Bollywood legendary lyricist Javed Akhtar and actor Kangana Ranaut’s fight that started during Hrithik Roshan and Kangana’s case is still going on. After which the court has now summoned Akhtar. Actually, Kangana had filed a complaint against Javed Akhtar after which he got summoned under sections 506 (criminal intimidation) and 509 (insulting the dignity of a woman) of the Indian Penal Code and is asked to appear in the court on August 5.
The court stated in its summons that there was no evidence of extortion against the lyricist. Asking someone to write an apology will not be considered “valuable security” as that term is defined in section 30 of the Indian Penal Code (IPC).
“…the complainant (Ranaut) even though levelled charges for offences punishable under section 383, 384 and 387 of IPC for committing extortion and putting a person in fear of death or of grievous hurt in order to commit extortion, it appears that no case is made out against the accused for the aforesaid offences…” a statement from the court quoted as saying by Hindustan Times.
How did it start?
Akhtar launched a lawsuit against Kangana Ranaut in 2020, alleging that she made false allegations about him in a televised interview that hurt his reputation. Later, Kangana Ranaut accusing Javed Akhtar of “extortion and criminal intimidation” filed a counter-complaint in the same court.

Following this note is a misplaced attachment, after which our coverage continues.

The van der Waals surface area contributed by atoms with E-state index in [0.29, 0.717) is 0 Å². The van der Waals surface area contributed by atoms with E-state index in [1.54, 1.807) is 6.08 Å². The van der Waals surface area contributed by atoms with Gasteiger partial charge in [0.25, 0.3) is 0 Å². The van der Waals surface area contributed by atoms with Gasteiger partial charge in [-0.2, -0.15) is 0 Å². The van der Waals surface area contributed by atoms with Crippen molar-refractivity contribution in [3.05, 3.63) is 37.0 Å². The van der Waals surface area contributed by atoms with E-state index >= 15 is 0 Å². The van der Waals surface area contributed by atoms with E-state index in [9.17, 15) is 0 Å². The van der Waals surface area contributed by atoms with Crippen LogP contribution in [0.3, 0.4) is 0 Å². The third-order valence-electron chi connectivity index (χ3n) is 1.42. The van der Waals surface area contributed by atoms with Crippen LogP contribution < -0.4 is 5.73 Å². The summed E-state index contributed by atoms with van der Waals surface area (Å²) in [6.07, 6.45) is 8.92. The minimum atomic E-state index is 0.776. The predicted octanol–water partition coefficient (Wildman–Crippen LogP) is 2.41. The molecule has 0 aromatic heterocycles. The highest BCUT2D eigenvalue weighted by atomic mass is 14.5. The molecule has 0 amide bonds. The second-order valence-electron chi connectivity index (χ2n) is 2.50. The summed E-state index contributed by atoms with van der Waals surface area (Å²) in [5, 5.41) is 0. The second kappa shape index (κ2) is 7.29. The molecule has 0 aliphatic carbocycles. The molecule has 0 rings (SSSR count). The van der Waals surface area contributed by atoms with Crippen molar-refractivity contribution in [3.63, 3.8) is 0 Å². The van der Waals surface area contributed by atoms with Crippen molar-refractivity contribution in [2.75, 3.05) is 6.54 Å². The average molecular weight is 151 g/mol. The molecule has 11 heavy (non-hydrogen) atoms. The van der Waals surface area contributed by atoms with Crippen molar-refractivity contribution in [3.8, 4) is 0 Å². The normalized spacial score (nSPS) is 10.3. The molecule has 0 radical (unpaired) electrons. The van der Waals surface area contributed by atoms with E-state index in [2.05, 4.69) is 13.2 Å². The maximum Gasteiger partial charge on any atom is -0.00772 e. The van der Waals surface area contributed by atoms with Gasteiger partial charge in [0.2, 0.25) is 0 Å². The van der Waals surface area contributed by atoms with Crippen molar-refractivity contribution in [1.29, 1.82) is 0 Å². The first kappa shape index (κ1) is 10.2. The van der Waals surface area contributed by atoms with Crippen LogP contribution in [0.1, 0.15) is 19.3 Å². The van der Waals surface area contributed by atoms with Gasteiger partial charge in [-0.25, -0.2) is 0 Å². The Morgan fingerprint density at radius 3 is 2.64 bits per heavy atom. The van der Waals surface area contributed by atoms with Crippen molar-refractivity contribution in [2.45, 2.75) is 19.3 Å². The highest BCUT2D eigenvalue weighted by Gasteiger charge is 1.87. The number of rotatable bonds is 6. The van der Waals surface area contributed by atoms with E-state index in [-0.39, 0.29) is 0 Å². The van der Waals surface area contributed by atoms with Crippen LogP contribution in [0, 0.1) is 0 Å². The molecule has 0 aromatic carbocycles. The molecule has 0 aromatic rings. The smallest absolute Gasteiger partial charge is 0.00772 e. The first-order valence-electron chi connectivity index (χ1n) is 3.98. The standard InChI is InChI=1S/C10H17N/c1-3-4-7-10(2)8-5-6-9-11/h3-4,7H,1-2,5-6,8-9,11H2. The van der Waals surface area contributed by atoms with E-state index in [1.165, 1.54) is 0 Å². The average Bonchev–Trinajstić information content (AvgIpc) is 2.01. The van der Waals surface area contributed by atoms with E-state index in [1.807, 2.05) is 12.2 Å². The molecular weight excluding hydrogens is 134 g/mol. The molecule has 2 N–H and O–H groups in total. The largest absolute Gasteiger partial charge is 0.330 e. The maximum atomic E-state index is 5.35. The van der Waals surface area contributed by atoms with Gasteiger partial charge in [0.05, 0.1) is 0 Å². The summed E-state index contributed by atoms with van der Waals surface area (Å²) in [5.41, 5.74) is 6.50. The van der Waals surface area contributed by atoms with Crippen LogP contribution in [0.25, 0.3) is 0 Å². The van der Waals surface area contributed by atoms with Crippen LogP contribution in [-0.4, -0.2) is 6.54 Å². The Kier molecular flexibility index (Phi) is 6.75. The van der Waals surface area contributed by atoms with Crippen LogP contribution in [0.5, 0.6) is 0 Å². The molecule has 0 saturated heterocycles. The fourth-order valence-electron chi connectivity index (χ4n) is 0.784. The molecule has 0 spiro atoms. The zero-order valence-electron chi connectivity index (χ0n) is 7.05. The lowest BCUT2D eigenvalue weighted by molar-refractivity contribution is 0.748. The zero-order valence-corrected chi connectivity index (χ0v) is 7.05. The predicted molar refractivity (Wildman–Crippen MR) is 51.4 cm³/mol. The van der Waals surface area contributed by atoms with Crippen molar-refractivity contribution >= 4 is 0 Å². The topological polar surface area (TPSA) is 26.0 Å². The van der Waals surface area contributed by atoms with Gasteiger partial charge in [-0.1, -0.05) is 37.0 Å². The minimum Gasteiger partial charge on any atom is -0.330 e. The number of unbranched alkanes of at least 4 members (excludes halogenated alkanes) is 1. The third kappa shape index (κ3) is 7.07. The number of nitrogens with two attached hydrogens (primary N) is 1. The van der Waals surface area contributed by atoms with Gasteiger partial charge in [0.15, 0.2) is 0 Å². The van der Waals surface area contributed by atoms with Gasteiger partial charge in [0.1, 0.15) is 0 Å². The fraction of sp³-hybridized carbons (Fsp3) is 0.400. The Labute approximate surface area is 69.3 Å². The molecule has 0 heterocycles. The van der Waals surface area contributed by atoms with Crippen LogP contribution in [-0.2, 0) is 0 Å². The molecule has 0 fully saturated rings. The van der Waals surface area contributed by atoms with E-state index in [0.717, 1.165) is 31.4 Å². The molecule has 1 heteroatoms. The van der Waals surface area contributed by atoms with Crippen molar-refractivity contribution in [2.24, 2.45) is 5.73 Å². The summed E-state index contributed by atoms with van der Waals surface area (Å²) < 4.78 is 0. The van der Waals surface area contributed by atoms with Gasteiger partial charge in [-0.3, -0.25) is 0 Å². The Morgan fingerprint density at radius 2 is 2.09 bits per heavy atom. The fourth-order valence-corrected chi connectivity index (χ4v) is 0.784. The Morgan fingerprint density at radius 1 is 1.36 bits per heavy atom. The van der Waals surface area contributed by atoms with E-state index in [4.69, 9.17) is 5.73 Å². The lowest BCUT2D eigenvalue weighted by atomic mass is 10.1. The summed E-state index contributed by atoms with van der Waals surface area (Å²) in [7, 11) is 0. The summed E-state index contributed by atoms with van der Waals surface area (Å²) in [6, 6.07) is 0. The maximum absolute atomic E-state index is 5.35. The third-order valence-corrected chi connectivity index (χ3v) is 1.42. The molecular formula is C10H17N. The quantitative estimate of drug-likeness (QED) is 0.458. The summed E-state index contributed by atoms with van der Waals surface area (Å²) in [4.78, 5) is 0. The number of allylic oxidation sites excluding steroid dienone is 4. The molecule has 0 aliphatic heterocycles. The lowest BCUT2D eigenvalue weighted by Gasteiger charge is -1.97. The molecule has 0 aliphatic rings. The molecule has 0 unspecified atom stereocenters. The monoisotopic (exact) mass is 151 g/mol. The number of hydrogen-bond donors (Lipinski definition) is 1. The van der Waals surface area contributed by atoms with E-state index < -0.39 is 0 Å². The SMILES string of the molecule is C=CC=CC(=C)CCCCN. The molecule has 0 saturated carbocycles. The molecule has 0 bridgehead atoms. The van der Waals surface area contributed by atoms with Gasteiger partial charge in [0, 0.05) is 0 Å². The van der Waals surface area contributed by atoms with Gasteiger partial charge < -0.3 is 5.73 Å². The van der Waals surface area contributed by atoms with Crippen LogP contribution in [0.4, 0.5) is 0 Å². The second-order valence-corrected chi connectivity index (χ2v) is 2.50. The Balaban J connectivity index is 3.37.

The actor claimed in her lawsuit against Akhtar that he called her and her sister Rangoli Chandel to his home after she had a public argument with her co-star, calling them there with “malafide intentions and ulterior motives, and then criminally intimidating and threatening” her.
“As far as other offences levelled against the accused are concerned, on the basis of averments in the complaint, verification of the complainant and statement of her (Kangana’s) sister Rangoli Chandel,” the court said. “I have come to the conclusion that there are sufficient grounds to proceed against the accused for offence under IPC section 506 (criminal intimidation) and 509 (gestures or acts intended to insult the modesty of a woman),” the court added.